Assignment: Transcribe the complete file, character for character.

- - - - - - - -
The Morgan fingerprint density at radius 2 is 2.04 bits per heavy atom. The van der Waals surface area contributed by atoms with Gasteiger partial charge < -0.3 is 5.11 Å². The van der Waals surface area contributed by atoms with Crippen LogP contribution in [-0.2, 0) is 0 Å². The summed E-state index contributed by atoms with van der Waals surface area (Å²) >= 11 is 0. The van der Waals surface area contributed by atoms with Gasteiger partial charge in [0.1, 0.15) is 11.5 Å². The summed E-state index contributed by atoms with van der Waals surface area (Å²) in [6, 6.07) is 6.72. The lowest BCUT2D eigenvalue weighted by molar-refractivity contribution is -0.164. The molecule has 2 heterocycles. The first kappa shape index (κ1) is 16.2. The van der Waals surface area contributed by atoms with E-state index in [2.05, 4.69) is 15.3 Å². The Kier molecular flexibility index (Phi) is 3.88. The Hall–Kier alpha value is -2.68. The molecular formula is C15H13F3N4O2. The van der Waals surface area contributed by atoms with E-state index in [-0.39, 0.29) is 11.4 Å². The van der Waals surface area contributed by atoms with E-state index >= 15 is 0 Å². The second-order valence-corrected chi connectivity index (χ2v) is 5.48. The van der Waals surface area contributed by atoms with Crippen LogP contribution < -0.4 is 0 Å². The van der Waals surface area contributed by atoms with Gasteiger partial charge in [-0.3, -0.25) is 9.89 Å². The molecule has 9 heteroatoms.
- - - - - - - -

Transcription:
The Morgan fingerprint density at radius 2 is 2.04 bits per heavy atom. The van der Waals surface area contributed by atoms with Gasteiger partial charge < -0.3 is 5.11 Å². The van der Waals surface area contributed by atoms with Crippen LogP contribution in [-0.2, 0) is 0 Å². The summed E-state index contributed by atoms with van der Waals surface area (Å²) >= 11 is 0. The van der Waals surface area contributed by atoms with Gasteiger partial charge in [0.1, 0.15) is 11.5 Å². The summed E-state index contributed by atoms with van der Waals surface area (Å²) in [6, 6.07) is 6.72. The lowest BCUT2D eigenvalue weighted by molar-refractivity contribution is -0.164. The molecule has 2 heterocycles. The first kappa shape index (κ1) is 16.2. The van der Waals surface area contributed by atoms with E-state index in [2.05, 4.69) is 15.3 Å². The Kier molecular flexibility index (Phi) is 3.88. The Hall–Kier alpha value is -2.68. The molecular formula is C15H13F3N4O2. The van der Waals surface area contributed by atoms with E-state index in [-0.39, 0.29) is 11.4 Å². The van der Waals surface area contributed by atoms with E-state index >= 15 is 0 Å². The second-order valence-corrected chi connectivity index (χ2v) is 5.48. The van der Waals surface area contributed by atoms with Crippen LogP contribution < -0.4 is 0 Å². The van der Waals surface area contributed by atoms with Gasteiger partial charge in [-0.3, -0.25) is 9.89 Å². The molecule has 9 heteroatoms.